Andy Warhol launched a thousand art careers, but none, perhaps, as quickly or as quirky as that of Richard Pettibone. In the mid-1960s, Pettibone began making tiny copies of Warhol’s paintings—in some cases, soon after Andy completed them. This timely retrospective of the now 80-year-old artist includes Lilliputian replicas of several of the same works that are currently on view at the Whitney’s Warhol extravaganza. Among them are Pettibone’s 20 versions of Warhol’s flowers in various color combinations, all a bit larger than six inches square and painted in 1965, a year after the originals. Dollhouse versions of Marilyn, Elvis, Jackie and electric chairs also appear, as well as an entire room given over to five different cloned sets of Warhol’s Campbell’s Soup Cans.
Pettibone miniaturized works by other artists, too, including Roy Lichtenstein, Frank Stella and Ed Ruscha, often painting them at the same size as their reproductions in magazines, which he used as models. In a way, his dogged insistence on duplicating images taken from the media, and on repeating pictures in an ostensibly unlimited series, makes him an exemplary Pop artist. His handmade renderings of other people’s art have always been read as pointed jokes, though it has never been exactly clear who or what they are parodying.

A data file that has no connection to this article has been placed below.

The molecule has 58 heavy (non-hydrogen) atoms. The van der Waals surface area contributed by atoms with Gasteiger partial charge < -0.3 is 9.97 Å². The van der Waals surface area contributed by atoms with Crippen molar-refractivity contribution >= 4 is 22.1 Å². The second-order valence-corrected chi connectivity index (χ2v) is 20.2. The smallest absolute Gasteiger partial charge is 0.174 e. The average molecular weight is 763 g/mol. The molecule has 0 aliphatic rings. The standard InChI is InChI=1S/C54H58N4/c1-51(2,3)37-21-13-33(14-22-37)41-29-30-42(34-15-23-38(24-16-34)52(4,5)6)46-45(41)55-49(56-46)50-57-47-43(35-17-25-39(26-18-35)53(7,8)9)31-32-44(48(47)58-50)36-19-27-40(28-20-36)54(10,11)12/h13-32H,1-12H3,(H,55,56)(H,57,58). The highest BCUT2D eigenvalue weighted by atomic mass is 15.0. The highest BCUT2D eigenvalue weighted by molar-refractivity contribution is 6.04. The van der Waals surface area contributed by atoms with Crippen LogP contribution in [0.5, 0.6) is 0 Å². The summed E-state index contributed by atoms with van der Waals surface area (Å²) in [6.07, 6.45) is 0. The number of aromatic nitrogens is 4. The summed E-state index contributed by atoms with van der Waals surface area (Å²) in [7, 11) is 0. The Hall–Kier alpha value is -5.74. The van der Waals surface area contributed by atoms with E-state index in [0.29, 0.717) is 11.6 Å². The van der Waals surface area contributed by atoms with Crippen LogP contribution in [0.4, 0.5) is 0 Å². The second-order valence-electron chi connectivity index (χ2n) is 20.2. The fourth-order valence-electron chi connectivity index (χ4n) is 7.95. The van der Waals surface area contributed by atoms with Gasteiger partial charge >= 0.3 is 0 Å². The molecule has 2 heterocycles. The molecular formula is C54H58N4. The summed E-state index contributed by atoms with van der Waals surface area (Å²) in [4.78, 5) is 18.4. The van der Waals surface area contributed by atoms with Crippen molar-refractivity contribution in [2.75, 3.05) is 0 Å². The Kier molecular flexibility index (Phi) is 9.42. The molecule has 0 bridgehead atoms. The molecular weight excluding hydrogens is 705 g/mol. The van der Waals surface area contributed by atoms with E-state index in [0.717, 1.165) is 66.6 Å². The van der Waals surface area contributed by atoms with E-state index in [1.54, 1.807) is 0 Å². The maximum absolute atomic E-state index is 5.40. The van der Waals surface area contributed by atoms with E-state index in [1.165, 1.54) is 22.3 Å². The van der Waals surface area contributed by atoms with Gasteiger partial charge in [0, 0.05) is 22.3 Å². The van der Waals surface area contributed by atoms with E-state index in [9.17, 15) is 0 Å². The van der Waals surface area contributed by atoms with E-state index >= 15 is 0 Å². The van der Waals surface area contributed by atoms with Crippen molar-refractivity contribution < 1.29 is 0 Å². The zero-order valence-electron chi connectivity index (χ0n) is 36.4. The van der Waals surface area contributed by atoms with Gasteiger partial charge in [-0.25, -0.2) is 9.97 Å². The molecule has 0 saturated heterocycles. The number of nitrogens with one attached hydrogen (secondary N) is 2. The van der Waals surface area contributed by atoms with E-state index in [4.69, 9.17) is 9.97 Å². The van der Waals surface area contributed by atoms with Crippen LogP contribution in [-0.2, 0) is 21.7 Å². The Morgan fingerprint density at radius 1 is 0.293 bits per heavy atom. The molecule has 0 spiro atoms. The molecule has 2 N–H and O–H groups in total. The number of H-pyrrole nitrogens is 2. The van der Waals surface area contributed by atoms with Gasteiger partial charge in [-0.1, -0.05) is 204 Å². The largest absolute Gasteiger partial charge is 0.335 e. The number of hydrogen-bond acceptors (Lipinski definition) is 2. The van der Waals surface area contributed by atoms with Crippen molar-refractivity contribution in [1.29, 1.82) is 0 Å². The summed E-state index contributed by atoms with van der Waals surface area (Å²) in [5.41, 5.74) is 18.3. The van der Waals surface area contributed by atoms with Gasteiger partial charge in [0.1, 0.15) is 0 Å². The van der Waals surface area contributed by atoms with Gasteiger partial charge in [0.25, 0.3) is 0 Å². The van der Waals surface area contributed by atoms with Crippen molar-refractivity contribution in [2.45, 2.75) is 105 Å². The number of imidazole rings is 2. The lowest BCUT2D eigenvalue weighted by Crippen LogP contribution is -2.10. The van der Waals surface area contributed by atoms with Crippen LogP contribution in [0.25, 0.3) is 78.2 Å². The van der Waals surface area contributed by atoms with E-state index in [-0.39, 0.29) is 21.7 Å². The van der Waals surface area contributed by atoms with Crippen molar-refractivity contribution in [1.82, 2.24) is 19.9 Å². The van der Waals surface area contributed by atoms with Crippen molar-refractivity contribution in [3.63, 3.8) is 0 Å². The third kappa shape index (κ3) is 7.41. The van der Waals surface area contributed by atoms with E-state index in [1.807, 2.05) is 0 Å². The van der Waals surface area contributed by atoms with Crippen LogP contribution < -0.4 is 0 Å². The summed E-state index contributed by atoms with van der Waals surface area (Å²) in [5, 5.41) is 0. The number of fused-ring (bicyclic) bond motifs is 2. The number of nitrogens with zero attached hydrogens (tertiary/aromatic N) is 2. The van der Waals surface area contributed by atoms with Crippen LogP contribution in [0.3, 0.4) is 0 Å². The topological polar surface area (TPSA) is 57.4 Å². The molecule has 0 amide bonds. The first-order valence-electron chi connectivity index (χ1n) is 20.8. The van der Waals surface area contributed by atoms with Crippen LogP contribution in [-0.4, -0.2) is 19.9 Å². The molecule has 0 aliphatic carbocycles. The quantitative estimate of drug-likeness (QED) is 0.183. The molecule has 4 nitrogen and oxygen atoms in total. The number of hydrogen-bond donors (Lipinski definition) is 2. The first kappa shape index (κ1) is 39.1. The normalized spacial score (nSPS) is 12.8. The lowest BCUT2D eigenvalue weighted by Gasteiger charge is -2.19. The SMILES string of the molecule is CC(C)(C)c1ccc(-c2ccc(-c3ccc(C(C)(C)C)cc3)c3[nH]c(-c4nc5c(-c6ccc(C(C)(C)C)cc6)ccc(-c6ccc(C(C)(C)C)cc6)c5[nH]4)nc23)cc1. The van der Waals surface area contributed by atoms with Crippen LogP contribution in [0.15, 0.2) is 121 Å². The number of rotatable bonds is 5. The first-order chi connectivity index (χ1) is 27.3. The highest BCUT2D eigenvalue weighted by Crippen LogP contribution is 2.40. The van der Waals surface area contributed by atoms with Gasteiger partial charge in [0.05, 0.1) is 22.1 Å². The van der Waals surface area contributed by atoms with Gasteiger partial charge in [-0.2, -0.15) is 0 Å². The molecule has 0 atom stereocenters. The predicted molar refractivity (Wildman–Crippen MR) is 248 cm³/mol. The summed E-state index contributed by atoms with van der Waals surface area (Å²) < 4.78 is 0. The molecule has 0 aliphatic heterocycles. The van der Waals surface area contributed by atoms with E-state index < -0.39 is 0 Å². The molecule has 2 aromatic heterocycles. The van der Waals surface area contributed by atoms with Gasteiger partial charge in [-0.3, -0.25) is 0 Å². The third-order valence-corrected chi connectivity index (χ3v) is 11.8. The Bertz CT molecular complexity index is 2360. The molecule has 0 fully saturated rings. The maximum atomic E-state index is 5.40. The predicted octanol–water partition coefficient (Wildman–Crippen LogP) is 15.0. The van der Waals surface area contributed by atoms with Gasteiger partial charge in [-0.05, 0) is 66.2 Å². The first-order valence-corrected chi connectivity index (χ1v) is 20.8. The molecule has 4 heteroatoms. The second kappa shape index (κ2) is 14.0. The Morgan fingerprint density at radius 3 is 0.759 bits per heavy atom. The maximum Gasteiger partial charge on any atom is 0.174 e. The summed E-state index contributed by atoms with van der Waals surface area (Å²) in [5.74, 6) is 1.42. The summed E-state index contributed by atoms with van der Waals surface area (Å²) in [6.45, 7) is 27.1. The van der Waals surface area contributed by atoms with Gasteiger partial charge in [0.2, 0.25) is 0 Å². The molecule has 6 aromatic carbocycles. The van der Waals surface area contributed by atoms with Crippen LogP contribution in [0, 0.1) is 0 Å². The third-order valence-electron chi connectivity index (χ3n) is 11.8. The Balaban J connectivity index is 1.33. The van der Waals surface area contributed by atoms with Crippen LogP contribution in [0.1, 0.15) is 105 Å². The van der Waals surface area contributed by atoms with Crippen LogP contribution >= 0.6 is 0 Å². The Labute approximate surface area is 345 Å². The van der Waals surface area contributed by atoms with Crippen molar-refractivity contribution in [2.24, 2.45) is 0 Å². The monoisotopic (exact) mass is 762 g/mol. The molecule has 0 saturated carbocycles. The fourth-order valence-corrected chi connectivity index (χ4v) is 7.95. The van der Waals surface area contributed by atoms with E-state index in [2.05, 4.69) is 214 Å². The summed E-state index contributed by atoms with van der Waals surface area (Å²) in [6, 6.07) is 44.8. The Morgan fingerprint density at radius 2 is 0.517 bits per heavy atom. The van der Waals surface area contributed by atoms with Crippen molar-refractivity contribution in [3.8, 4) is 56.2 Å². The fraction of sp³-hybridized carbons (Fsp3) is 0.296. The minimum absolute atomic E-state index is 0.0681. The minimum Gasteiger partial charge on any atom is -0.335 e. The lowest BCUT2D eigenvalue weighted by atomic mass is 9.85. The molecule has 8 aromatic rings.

Long considered a precursor to theory-minded appropriation artists from the 1980s, such as Sherrie Levine, Pettibone couples his specific choices of subjects with impeccable scale-model craftsmanship, giving him the whiff of an obsessive archivist or eccentric hobbyist. Yet, as this survey takes great pains to point out, he tempers his direct sampling with mash-ups, revealing his acts of image theft as part of a larger pattern of theme and variation. Four 2009 copies of Lichtenstein’s Seductive Girl (1964) change the color of the background and subject’s hair as if Pettibone were working out a chromatic problem of his own. A larger, irregularly shaped canvas from 1971 resulted from abutting two other Lichtenstein women of slightly differing sizes with a much smaller Warhol of Jackie at JFK’s funeral, inset at an angle as if the whole thing were a collage. What Warhol’s grieving First Lady might have to do with Lichtenstein’s cartoon babes is anyone’s guess, except to say that they all occupy space in Pettibone’s feverishly recombinant imagination.
Other collage-like works are similarly hermetic, though a kind of satisfying conceptual logic does dictate the photo-realist juxtapositions of a Formula One Ferrari with Ingres’s famed Odalisque of 1814, a prime example of the so-called grandes machines tradition of academic salon painting. Elsewhere, a wall filled with self-portraits, both representational and symbolic, begins and ends with doubles of works by Marcel Duchamp.
Still, it is Pettibone’s paintings of sculptures (or, rather, paintings of photographs of sculptures) by Warhol, Duchamp and Picasso, as well as actual wood-carved facsimiles of Brancusi’s Endless Column, that truly reveal Pettibone’s sensibility: Their diminutive scale and meticulous fabrication makes them feel somehow distant, as if seen from far away or recalled in memory. They suggest an attempt, almost romantic in its yearning, to grasp something just out of reach and to preserve it, like a seed bank, for the future.